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FraudGPT: New AI Model Sold on Dark Web Poses Major Cyberattack Threats
The Darkside of AI Getting Real
A new AI-powered chatbot model called FraudGPT is circulating in dark web forums and Telegram channels, according to security researchers. The tool is being sold for as little as $200 per month, providing cybercriminals with an efficient way to craft large-scale phishing scams and cyberattacks.
Researchers at Netenrich uncovered evidence of FraudGPT, which its creator claims has brought in over 3,000 sales under the alias 'CanadianKingpin'. The tool utilizes a Large Language Model (LLM) that remains unidentified.
FraudGPT allows those with limited technical skills to automate tasks previously requiring expertise. However, this new accessibility also poses serious threats by empowering inexperienced attackers with sophisticated capabilities, multiplying risks significantly.
Using FraudGPT, cybercriminals can:
Generate malicious code to exploit system vulnerabilities
Create undetectable malware that bypasses antivirus software
Craft phishing pages that mimic legitimate websites, increasing success rates
Identify non-verified credit card bins to conduct unauthorized transactions
Develop other hacking tools tailored to specific exploits
Find leaked data, websites, and marketplaces for stolen information
Generate scam pages and letters to deceive victims
Research coding and hacking techniques to improve skills
Identify websites suitable for using stolen credit card data fraudulently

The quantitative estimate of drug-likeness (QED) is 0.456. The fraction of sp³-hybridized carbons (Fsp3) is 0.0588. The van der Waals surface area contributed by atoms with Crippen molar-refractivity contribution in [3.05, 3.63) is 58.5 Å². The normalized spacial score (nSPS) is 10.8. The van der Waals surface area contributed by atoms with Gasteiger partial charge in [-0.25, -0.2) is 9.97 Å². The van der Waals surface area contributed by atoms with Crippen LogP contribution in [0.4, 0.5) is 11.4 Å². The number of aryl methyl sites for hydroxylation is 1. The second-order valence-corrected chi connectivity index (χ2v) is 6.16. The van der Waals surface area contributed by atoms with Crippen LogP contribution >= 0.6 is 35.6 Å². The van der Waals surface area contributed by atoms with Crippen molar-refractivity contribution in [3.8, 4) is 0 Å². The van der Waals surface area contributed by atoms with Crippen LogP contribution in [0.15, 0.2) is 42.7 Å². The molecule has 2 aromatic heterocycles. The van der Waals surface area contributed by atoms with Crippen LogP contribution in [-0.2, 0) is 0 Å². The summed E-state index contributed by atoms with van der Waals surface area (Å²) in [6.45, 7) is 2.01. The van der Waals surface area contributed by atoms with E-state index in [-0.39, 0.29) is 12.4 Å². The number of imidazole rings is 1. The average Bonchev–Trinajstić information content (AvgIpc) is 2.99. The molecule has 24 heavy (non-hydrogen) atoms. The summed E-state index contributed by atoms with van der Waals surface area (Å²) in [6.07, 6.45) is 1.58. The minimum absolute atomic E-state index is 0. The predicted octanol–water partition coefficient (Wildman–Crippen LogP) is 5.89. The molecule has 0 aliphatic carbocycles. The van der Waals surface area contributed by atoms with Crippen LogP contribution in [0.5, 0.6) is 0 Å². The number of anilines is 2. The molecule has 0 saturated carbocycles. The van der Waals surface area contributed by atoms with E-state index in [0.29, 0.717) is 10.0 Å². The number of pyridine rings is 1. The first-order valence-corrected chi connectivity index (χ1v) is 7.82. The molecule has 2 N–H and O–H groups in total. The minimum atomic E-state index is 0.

FraudGPT follows WormGPT, another GPT model released in July for drafting business email compromise (BEC) scams — one of hackers' most widely used attack vectors.
For companies, AI adoption has been slow due to security concerns. But "phishing as a service" tools represent a significant threat given many companies' immature cybersecurity readiness.
While detection tools exist, identifying AI-generated text reliably remains difficult. The rapid pace of AI model improvements makes it hard for experts to identify and combat automated outputs. Incidents like Samsung engineers inadvertently leaking sensitive information using ChatGPT illustrate the risks of tools like FraudGPT.
Still, certain safety measures can help defend against phishing emails and cyberattacks - though OpenAI recently discontinued its AI text classifier tool. Research also questions whether AI-generated text can be reliably detected.
The sophistication and automation of models like FraudGPT pose a major cyberattack threat.